Category Archives: Libraries

Bromfield School (1878)

Old Bromfield School

The Bromfield School in the town of Harvard was founded by Margaret Bromfield Blanchard (died 1876), who left a bequest in her will to establish a private secondary school. The Romanesque Revival school building, designed by Peabody & Stearns, was built in 1877-1878 at 24 Massachusetts Avenue on the land where the colonial house of Mrs. Blanchard’s great-grandfather, Colonel Henry Bromfield, had once stood. Built as the residence of Rev. John Seccomb, the house became the summer residence of Col. Bromfield in 1767. The house burned down in 1855 and Mrs. Blanchard acquired the land for her future school. The Bromfield School eventually became a public school in 1940. It moved out of the old building in 2003 to a new building (12 Massachusetts Avenue). The Old Bromfield School was then extensively restored and reopened in 2007 with an 11,500-square-foot addition as the new home of the Harvard Public Library (4 Pond Road).

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Sawyer Memorial Library (1904)

Sawyer Memorial Library, Boylston

The Boylston Social Library was founded in the town of Boylston in 1792 as a private organization. In 1880 its librarian, George L. Wright, persuaded the members to donate the collection to the town, to start a public library. Wright was also the town’s historian. Located for a time in the Town Hall, the library constructed its own building, at 695 Main Street, in 1904. It was built of field stone on the site where the second meeting house of Boylston’s Congregational Church stood between 1793 to 1835, followed by the second Centre School House, built in 1841. Funding for the new library was provided by Miss Salome E. White of Brooklyn, NY and it was named in memory of her mother, Mrs. Harriet Sawyer White. The Craftsman-style library was designed by Fuller & Delano of Worcester.

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Adams Free Library (1897)

Adams Free Library

In 1897, President Willian H. McKinley laid the cornerstone of of the Adams Free Library during his second visit to the town. The library, located at 92 Park Street in Adams, was built largely with funds provided by the Plunkett family, founders of the Berkshire Cotton Manufacturing Company. It was built as both library and memorial to the veterans of the Civil War. The names Washington, Lincoln and Grant are listed on the building’s cornice. The building is constructed of buff-colored brick, trimmed by marble quarried at the former Adams Marble Company. The second floor was used as a meeting hall by Civil War veterans. An addition to the library was built in 1910.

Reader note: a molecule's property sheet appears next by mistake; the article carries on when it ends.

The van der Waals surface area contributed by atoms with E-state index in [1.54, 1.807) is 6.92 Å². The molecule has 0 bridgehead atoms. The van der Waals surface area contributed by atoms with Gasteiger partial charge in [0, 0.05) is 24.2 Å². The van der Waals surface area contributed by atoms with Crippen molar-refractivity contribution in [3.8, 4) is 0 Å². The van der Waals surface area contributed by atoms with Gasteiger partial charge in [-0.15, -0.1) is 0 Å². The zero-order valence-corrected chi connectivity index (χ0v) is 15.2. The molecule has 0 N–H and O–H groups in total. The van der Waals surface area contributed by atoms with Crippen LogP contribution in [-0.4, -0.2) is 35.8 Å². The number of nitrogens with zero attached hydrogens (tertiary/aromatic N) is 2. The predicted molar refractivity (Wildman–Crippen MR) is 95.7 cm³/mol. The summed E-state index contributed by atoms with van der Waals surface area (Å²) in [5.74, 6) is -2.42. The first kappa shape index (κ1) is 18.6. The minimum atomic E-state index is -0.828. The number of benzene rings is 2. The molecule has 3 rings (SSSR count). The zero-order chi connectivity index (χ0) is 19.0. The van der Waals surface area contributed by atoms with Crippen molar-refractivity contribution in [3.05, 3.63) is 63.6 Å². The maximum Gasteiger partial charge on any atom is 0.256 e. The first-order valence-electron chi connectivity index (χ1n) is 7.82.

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Salem Athenaeum (1907)

Salem Athenaeum (1907)

The Salem Athenaeum is a private library established in 1810 with the merger of two earlier organizations: the Social Library, founded in 1760, and the Salem Philosophical Library, founded in 1781. The Athenaeum’s first permanent building was Plummer Hall, built in 1856-1857. The building was sold in 1905 to the Essex Institute, now the Peabody Essex Museum. The Athenaeum moved to its current building at 337 Essex Street, built in 1906-1907. The Colonial Revival Building was designed by architect William G. Rantoul. It closely resembles Homewood, a residence built in 1801 and now on the campus of the Johns Hopkins University in Baltimore.